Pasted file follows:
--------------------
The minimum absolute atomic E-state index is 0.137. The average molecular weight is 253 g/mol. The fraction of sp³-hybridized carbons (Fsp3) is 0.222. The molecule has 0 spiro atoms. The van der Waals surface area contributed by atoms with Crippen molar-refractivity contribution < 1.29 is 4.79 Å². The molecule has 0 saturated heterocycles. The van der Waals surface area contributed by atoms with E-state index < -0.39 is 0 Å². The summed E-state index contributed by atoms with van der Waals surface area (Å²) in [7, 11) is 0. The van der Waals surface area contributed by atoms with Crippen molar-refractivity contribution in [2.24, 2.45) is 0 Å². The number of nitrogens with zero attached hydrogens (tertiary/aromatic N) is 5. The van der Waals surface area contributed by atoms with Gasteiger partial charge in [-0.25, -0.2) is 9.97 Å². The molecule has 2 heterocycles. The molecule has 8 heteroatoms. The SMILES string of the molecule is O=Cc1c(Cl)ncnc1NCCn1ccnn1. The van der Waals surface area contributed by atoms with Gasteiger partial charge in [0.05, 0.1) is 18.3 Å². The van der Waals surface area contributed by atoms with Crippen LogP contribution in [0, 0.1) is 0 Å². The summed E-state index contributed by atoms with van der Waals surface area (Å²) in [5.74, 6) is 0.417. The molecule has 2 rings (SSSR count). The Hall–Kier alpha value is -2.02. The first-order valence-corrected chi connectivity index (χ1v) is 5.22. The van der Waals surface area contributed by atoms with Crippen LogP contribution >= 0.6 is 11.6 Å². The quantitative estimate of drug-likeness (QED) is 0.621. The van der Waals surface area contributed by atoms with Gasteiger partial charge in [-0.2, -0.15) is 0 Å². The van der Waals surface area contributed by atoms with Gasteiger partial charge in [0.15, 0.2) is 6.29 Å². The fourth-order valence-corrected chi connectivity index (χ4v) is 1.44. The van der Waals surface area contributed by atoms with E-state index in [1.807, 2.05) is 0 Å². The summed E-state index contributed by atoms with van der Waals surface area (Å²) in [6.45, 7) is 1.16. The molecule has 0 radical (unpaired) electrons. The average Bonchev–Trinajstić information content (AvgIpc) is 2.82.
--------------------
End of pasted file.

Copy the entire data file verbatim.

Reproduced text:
The minimum absolute atomic E-state index is 0.137. The average molecular weight is 253 g/mol. The fraction of sp³-hybridized carbons (Fsp3) is 0.222. The molecule has 0 spiro atoms. The van der Waals surface area contributed by atoms with Crippen molar-refractivity contribution < 1.29 is 4.79 Å². The molecule has 0 saturated heterocycles. The van der Waals surface area contributed by atoms with E-state index < -0.39 is 0 Å². The summed E-state index contributed by atoms with van der Waals surface area (Å²) in [7, 11) is 0. The van der Waals surface area contributed by atoms with Crippen molar-refractivity contribution in [2.24, 2.45) is 0 Å². The number of nitrogens with zero attached hydrogens (tertiary/aromatic N) is 5. The van der Waals surface area contributed by atoms with Gasteiger partial charge in [-0.25, -0.2) is 9.97 Å². The molecule has 2 heterocycles. The molecule has 8 heteroatoms. The SMILES string of the molecule is O=Cc1c(Cl)ncnc1NCCn1ccnn1. The van der Waals surface area contributed by atoms with Gasteiger partial charge in [0.05, 0.1) is 18.3 Å². The van der Waals surface area contributed by atoms with Crippen LogP contribution in [0, 0.1) is 0 Å². The summed E-state index contributed by atoms with van der Waals surface area (Å²) in [5.74, 6) is 0.417. The molecule has 2 rings (SSSR count). The Hall–Kier alpha value is -2.02. The first-order valence-corrected chi connectivity index (χ1v) is 5.22. The van der Waals surface area contributed by atoms with Crippen LogP contribution >= 0.6 is 11.6 Å². The quantitative estimate of drug-likeness (QED) is 0.621. The van der Waals surface area contributed by atoms with Gasteiger partial charge in [-0.2, -0.15) is 0 Å². The van der Waals surface area contributed by atoms with Gasteiger partial charge in [0.15, 0.2) is 6.29 Å². The fourth-order valence-corrected chi connectivity index (χ4v) is 1.44. The van der Waals surface area contributed by atoms with E-state index in [1.807, 2.05) is 0 Å². The summed E-state index contributed by atoms with van der Waals surface area (Å²) in [6.45, 7) is 1.16. The molecule has 0 radical (unpaired) electrons. The average Bonchev–Trinajstić information content (AvgIpc) is 2.82.